Business & Finance homework help. Venturing Abroad
Birds of a Feather Flock Together
Although important for the development of trade theory, Porter’s theory of national
competitive advantage also explains the existence of another phenomenon of international
business activity, the regional clustering of firms within an industry resulting from
agglomeration economies. Agglomeration economies occur when a firm’s costs of production
decline as the number of firms in that industry increase within a given area. Such growth
attracts additional input suppliers to the areas, which then increases price competition and
innovation among those suppliers. As their customer base increases, suppliers can specialize,
developing unique abilities that benefit the cluster as a whole. Clusters also promote innovation
and entrepreneurship. Competition is intense, and firms must continually improve their
products and productivity to survive. Entrepreneurs can tap into sophisticated local knowledge
networks. Moreover, local bankers and financiers understand the ins-and-outs of the local
industry and thus are better able to recognize good ideas when entrepreneurs request loans or
capital. Firms within the cluster thus enjoy significant advantages when competing with a firm
from outside the cluster. Map 6.1 depicts some key industrial clusters in Western Europe.
Consider three California industries, filmed entertainment, centered in Los Angeles; premium
wines, centered in Napa and Sonoma counties; and Internet software services, centered in the
Silicon Valley. Each industry no doubt started and benefited from supportive factor
endowments and demand conditions. But as area firms began to prosper, other firms within
the same industry were attracted to the region seeking to replicate the pioneering firms’
success. The expanding number of customers then induced supplier firms to relocate as well.
Over time, the cluster becomes so strong that firms not in the cluster are at a significant
disadvantage. Film studios requiring the best directors, cinematographers, screenwriters,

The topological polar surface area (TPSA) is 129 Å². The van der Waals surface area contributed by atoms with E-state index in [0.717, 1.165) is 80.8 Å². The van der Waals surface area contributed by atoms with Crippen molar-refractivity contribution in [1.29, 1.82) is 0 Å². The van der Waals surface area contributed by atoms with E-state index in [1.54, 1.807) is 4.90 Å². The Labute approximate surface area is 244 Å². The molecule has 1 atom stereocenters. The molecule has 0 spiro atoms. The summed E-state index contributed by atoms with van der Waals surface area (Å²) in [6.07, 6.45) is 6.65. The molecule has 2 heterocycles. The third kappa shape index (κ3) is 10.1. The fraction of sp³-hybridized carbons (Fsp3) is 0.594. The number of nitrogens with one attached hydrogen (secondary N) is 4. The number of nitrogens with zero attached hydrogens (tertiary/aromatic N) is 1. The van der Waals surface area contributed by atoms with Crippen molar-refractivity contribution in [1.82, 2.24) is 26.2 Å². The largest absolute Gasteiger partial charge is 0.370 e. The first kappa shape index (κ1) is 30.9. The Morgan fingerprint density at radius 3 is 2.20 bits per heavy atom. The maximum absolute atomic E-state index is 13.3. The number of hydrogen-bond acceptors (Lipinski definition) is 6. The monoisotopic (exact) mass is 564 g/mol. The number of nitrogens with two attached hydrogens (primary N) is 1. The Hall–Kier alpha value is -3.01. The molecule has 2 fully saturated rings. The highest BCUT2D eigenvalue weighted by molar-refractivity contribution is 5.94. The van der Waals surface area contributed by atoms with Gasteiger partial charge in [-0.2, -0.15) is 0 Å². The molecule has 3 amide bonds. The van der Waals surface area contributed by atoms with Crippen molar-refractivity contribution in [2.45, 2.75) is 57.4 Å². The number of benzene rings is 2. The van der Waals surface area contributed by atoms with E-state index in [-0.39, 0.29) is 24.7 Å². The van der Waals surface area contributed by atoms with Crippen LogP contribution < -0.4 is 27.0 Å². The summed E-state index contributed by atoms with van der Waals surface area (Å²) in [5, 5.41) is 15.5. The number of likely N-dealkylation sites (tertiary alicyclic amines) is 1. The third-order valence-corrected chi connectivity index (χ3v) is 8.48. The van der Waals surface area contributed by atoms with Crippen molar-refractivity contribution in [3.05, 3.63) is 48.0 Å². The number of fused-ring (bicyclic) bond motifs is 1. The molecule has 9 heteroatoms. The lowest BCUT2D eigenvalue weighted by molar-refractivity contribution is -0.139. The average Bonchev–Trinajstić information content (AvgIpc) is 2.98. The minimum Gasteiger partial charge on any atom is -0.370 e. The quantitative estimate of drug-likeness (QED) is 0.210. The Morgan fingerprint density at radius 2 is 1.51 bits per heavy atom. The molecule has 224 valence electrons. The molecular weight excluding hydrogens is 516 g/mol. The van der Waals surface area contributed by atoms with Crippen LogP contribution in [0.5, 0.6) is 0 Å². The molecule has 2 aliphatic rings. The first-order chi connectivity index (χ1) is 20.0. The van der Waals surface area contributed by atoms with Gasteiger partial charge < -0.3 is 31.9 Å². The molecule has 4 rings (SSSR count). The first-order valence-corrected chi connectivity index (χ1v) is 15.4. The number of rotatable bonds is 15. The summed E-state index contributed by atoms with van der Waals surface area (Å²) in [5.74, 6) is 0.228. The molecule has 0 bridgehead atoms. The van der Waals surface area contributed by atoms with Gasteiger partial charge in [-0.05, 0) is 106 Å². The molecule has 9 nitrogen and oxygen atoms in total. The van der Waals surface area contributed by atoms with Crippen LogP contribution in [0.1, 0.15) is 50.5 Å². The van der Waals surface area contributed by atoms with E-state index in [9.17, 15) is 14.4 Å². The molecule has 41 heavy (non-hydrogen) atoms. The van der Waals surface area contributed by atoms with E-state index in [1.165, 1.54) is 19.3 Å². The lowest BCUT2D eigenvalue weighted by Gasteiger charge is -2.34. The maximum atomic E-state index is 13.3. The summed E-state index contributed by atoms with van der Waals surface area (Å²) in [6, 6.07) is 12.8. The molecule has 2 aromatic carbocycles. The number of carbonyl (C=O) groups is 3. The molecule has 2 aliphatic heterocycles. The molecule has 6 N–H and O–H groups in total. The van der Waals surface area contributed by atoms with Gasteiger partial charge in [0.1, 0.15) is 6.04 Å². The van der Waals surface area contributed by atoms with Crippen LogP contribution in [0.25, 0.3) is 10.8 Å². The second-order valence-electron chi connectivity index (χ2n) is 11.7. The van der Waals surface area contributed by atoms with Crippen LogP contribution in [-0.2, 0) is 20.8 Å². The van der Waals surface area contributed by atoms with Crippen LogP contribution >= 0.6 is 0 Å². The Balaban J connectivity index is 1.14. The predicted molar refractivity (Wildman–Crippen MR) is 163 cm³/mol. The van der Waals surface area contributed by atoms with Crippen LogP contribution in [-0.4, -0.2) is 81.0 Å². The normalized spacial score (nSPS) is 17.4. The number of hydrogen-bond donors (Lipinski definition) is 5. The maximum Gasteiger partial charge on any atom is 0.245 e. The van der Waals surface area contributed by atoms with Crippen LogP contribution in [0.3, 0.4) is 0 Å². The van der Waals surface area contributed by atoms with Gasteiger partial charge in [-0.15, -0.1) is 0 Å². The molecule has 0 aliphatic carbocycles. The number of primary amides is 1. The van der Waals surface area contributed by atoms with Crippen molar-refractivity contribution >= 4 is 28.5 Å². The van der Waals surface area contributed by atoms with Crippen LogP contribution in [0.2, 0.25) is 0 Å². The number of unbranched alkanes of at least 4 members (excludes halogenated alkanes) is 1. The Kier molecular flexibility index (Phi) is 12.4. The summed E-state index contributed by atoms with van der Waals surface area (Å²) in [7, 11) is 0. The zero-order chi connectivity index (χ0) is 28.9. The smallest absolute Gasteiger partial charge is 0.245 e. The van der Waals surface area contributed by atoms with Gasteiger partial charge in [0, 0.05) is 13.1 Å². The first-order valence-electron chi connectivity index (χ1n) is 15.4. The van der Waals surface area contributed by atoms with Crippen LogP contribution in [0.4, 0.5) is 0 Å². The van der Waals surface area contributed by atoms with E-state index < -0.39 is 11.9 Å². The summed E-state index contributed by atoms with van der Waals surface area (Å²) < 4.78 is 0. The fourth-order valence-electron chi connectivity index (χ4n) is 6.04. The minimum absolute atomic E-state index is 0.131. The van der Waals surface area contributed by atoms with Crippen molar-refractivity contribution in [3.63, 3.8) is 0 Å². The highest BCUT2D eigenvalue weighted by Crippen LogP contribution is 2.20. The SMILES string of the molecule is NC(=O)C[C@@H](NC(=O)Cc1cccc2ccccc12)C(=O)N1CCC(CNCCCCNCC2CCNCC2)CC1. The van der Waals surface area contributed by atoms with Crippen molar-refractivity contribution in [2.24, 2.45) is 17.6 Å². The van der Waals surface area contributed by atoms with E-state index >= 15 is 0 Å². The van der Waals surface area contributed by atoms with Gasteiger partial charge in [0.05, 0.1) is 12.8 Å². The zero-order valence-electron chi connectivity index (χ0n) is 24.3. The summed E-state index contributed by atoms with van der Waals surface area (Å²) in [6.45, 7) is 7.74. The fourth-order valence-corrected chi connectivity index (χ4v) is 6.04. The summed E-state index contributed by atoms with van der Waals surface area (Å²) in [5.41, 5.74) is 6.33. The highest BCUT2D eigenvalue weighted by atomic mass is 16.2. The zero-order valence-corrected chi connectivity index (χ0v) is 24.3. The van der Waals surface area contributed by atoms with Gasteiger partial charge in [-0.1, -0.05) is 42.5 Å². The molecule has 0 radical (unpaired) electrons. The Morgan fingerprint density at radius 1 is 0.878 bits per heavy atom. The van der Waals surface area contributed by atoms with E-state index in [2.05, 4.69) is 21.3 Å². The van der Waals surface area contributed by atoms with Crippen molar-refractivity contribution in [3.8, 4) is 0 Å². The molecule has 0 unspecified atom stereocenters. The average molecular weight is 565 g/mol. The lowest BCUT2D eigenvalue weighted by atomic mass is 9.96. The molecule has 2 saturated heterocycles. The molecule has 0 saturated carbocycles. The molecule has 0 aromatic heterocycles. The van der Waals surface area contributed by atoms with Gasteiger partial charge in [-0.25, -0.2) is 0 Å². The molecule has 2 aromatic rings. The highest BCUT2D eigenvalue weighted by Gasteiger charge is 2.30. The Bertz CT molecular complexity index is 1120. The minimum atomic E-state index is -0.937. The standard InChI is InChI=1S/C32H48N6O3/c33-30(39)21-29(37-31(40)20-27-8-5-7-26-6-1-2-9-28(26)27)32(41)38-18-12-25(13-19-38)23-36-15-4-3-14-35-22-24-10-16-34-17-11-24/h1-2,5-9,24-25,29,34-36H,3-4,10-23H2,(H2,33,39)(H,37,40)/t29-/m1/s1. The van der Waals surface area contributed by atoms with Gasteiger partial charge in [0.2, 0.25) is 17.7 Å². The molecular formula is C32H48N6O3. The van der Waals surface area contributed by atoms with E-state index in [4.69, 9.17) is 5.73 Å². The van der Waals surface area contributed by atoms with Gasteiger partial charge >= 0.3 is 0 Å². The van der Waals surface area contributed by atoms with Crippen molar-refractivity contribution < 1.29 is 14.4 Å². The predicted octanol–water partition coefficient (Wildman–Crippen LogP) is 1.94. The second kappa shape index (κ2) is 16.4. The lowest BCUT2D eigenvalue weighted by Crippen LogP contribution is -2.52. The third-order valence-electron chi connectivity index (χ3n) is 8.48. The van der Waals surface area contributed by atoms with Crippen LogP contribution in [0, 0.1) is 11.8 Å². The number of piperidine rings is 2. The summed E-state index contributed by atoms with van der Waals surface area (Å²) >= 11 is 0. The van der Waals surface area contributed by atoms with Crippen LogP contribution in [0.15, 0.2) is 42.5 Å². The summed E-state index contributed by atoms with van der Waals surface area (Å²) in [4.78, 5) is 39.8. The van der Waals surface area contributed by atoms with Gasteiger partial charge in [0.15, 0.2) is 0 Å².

casting agents, and such are likely to find them in Hollywood. Suppliers of specialized services
like pyrotechnics, animal wrangling, special effects, and set design are readily available as well.
Similarly, firms seeking the latest vineyard management techniques or viniculture science are
likely to find them in Napa or Sonoma counties or at the nearby University of California at
Davis. Firms specializing in making or supplying wine-making and grape-harvesting equipment,
barrels, corks, bottles, and label design have proliferated there as well, benefiting and
strengthening the area’s vineyards. Or consider the move of Facebook from Cambridge,
Massachusetts, to the Silicon Valley as portrayed in the movie The Social Network. There are
plenty of smart people in Cambridge. However, Facebook founder Mark Zuckerberg realized
that Facebook needed to access the specialized resources and talent that the Silicon Valley
could best provide if it were to dominate the social networking market.
Porter argues that clusters play an important role in promoting international competitiveness.
Such competition is being transformed from a firm-versus-firm basis to a cluster-versus-cluster
basis. In wine, for example, we often think of competition as being between a French vineyard
such as Chateau Lafite Rothschild or a California grower like Chateau Montelena. From a cluster
perspective, however, the nature of competition changes: California’s Sonoma and Napa Valley
vintners compete against vintners from France’s Burgundy and Champagne provinces and from
growers in Australia’s Barossa Valley. In Porter’s view, a wise government institutes policies
that allow the cluster to flourish, perhaps by funding research at local universities or providing
infrastructure improvements that benefit the cluster as a whole.
Sources: Based on Harvard Business School, “Global Wine War 2009: New World versus Old,” Case number 9-910-405 (2009); Harvard Business
School, “Finland and Nokia: Creating the World’s Most Competitive Economy,” Case number 9-702-427 (2008); Michael Porter, “Clusters and
the New Economics of Competition,” Harvard Business Review, November–December 1998, pp. 77–90; Michael Porter, “The Competitive
Advantage of Nations,” Harvard Business Review, March–April 1990, pp. 73–93.
Question:
Identify three different “clusters” in your home city, state/ province, or country. Why did these clusters
develop there?

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